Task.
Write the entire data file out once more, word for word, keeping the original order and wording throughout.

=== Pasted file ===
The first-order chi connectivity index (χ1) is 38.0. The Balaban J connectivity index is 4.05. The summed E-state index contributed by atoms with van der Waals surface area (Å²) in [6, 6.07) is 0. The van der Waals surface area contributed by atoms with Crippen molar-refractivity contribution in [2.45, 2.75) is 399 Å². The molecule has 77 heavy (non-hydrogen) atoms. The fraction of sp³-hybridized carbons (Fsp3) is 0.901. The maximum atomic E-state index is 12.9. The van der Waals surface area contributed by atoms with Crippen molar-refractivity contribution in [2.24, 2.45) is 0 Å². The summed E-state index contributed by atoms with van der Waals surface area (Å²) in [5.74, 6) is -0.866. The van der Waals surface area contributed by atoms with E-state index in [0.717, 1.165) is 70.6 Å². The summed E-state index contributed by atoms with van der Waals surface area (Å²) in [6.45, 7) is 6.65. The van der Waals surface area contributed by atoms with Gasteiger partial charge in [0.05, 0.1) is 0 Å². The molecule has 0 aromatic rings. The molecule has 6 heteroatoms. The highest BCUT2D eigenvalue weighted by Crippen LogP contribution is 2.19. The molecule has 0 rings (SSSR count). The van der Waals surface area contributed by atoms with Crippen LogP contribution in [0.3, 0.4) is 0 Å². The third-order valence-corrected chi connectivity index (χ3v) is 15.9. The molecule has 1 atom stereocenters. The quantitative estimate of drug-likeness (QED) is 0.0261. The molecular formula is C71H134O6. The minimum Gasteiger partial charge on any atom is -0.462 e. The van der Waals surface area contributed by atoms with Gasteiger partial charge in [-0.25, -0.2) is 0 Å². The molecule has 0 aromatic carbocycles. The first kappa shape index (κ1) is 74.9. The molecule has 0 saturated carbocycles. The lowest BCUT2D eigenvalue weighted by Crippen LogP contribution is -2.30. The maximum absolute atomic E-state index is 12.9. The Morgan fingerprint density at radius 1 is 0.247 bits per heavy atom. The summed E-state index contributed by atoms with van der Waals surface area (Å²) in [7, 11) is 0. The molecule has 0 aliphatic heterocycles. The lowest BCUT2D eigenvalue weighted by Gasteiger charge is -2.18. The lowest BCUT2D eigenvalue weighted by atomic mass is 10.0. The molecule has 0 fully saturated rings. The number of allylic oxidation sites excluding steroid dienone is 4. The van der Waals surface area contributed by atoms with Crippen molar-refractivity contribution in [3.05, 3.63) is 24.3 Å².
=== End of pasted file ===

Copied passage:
The first-order chi connectivity index (χ1) is 38.0. The Balaban J connectivity index is 4.05. The summed E-state index contributed by atoms with van der Waals surface area (Å²) in [6, 6.07) is 0. The van der Waals surface area contributed by atoms with Crippen molar-refractivity contribution in [2.45, 2.75) is 399 Å². The molecule has 77 heavy (non-hydrogen) atoms. The fraction of sp³-hybridized carbons (Fsp3) is 0.901. The maximum atomic E-state index is 12.9. The van der Waals surface area contributed by atoms with Crippen molar-refractivity contribution in [2.24, 2.45) is 0 Å². The summed E-state index contributed by atoms with van der Waals surface area (Å²) in [5.74, 6) is -0.866. The van der Waals surface area contributed by atoms with E-state index in [0.717, 1.165) is 70.6 Å². The summed E-state index contributed by atoms with van der Waals surface area (Å²) in [6.45, 7) is 6.65. The van der Waals surface area contributed by atoms with Gasteiger partial charge in [0.05, 0.1) is 0 Å². The molecule has 0 aromatic rings. The molecule has 6 heteroatoms. The highest BCUT2D eigenvalue weighted by Crippen LogP contribution is 2.19. The molecule has 0 rings (SSSR count). The van der Waals surface area contributed by atoms with Crippen LogP contribution in [0.3, 0.4) is 0 Å². The third-order valence-corrected chi connectivity index (χ3v) is 15.9. The molecule has 1 atom stereocenters. The quantitative estimate of drug-likeness (QED) is 0.0261. The molecular formula is C71H134O6. The minimum Gasteiger partial charge on any atom is -0.462 e. The van der Waals surface area contributed by atoms with Gasteiger partial charge in [-0.25, -0.2) is 0 Å². The molecule has 0 aromatic carbocycles. The first kappa shape index (κ1) is 74.9. The molecule has 0 saturated carbocycles. The lowest BCUT2D eigenvalue weighted by Crippen LogP contribution is -2.30. The maximum absolute atomic E-state index is 12.9. The Morgan fingerprint density at radius 1 is 0.247 bits per heavy atom. The summed E-state index contributed by atoms with van der Waals surface area (Å²) in [7, 11) is 0. The molecule has 0 aliphatic heterocycles. The lowest BCUT2D eigenvalue weighted by Gasteiger charge is -2.18. The lowest BCUT2D eigenvalue weighted by atomic mass is 10.0. The molecule has 0 fully saturated rings. The number of allylic oxidation sites excluding steroid dienone is 4. The van der Waals surface area contributed by atoms with Crippen molar-refractivity contribution in [3.05, 3.63) is 24.3 Å².